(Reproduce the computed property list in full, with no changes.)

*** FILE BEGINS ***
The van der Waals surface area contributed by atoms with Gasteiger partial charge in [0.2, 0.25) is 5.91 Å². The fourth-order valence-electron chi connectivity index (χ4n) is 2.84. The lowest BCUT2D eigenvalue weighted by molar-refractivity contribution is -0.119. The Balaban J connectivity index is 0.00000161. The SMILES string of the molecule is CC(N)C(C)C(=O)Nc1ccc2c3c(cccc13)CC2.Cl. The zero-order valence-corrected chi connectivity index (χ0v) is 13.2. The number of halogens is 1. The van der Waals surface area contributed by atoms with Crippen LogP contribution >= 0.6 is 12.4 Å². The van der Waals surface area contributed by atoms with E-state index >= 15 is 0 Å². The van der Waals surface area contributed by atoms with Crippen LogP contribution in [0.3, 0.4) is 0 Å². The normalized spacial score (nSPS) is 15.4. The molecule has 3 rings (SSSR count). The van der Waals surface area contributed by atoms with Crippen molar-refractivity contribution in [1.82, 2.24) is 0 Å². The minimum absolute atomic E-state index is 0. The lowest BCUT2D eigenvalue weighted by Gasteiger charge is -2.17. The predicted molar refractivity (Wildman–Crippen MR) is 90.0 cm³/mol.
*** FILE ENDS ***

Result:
The van der Waals surface area contributed by atoms with Gasteiger partial charge in [0.2, 0.25) is 5.91 Å². The fourth-order valence-electron chi connectivity index (χ4n) is 2.84. The lowest BCUT2D eigenvalue weighted by molar-refractivity contribution is -0.119. The Balaban J connectivity index is 0.00000161. The SMILES string of the molecule is CC(N)C(C)C(=O)Nc1ccc2c3c(cccc13)CC2.Cl. The zero-order valence-corrected chi connectivity index (χ0v) is 13.2. The number of halogens is 1. The van der Waals surface area contributed by atoms with Crippen LogP contribution >= 0.6 is 12.4 Å². The van der Waals surface area contributed by atoms with E-state index >= 15 is 0 Å². The van der Waals surface area contributed by atoms with Crippen LogP contribution in [0.3, 0.4) is 0 Å². The normalized spacial score (nSPS) is 15.4. The molecule has 3 rings (SSSR count). The van der Waals surface area contributed by atoms with Crippen molar-refractivity contribution in [1.82, 2.24) is 0 Å². The minimum absolute atomic E-state index is 0. The lowest BCUT2D eigenvalue weighted by Gasteiger charge is -2.17. The predicted molar refractivity (Wildman–Crippen MR) is 90.0 cm³/mol.